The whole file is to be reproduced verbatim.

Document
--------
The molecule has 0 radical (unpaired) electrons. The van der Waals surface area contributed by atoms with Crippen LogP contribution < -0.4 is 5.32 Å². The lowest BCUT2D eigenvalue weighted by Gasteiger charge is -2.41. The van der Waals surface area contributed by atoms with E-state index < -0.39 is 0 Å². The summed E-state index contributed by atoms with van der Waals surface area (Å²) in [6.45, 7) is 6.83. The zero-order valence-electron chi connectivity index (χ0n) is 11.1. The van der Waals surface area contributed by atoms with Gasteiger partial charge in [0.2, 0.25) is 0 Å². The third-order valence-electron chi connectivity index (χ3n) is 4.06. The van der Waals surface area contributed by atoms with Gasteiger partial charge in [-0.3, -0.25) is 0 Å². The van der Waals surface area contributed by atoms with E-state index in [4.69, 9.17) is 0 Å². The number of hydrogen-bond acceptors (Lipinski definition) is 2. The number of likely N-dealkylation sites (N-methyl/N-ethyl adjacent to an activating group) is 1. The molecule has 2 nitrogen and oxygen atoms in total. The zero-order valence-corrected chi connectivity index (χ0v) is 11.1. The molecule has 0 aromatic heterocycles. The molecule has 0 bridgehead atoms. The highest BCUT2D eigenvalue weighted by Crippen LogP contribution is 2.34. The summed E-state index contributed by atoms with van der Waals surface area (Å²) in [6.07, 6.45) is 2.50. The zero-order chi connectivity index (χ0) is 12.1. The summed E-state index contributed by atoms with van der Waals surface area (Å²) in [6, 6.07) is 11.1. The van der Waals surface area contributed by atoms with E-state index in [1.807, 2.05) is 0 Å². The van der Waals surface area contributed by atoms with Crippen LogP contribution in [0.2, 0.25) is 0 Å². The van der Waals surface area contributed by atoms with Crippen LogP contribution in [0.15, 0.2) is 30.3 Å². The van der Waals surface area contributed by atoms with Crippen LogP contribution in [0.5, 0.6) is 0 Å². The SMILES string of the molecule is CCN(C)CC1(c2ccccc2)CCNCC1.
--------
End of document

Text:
The molecule has 0 radical (unpaired) electrons. The van der Waals surface area contributed by atoms with Crippen LogP contribution < -0.4 is 5.32 Å². The lowest BCUT2D eigenvalue weighted by Gasteiger charge is -2.41. The van der Waals surface area contributed by atoms with E-state index < -0.39 is 0 Å². The summed E-state index contributed by atoms with van der Waals surface area (Å²) in [6.45, 7) is 6.83. The zero-order valence-electron chi connectivity index (χ0n) is 11.1. The van der Waals surface area contributed by atoms with Gasteiger partial charge in [0.2, 0.25) is 0 Å². The third-order valence-electron chi connectivity index (χ3n) is 4.06. The van der Waals surface area contributed by atoms with Gasteiger partial charge in [-0.3, -0.25) is 0 Å². The van der Waals surface area contributed by atoms with E-state index in [4.69, 9.17) is 0 Å². The number of hydrogen-bond acceptors (Lipinski definition) is 2. The number of likely N-dealkylation sites (N-methyl/N-ethyl adjacent to an activating group) is 1. The molecule has 2 nitrogen and oxygen atoms in total. The zero-order valence-corrected chi connectivity index (χ0v) is 11.1. The molecule has 0 aromatic heterocycles. The molecule has 0 bridgehead atoms. The highest BCUT2D eigenvalue weighted by Crippen LogP contribution is 2.34. The summed E-state index contributed by atoms with van der Waals surface area (Å²) in [6.07, 6.45) is 2.50. The zero-order chi connectivity index (χ0) is 12.1. The summed E-state index contributed by atoms with van der Waals surface area (Å²) in [6, 6.07) is 11.1. The van der Waals surface area contributed by atoms with E-state index in [1.807, 2.05) is 0 Å². The van der Waals surface area contributed by atoms with Crippen LogP contribution in [0.2, 0.25) is 0 Å². The van der Waals surface area contributed by atoms with Crippen LogP contribution in [0.15, 0.2) is 30.3 Å². The van der Waals surface area contributed by atoms with Crippen LogP contribution in [0.5, 0.6) is 0 Å². The SMILES string of the molecule is CCN(C)CC1(c2ccccc2)CCNCC1.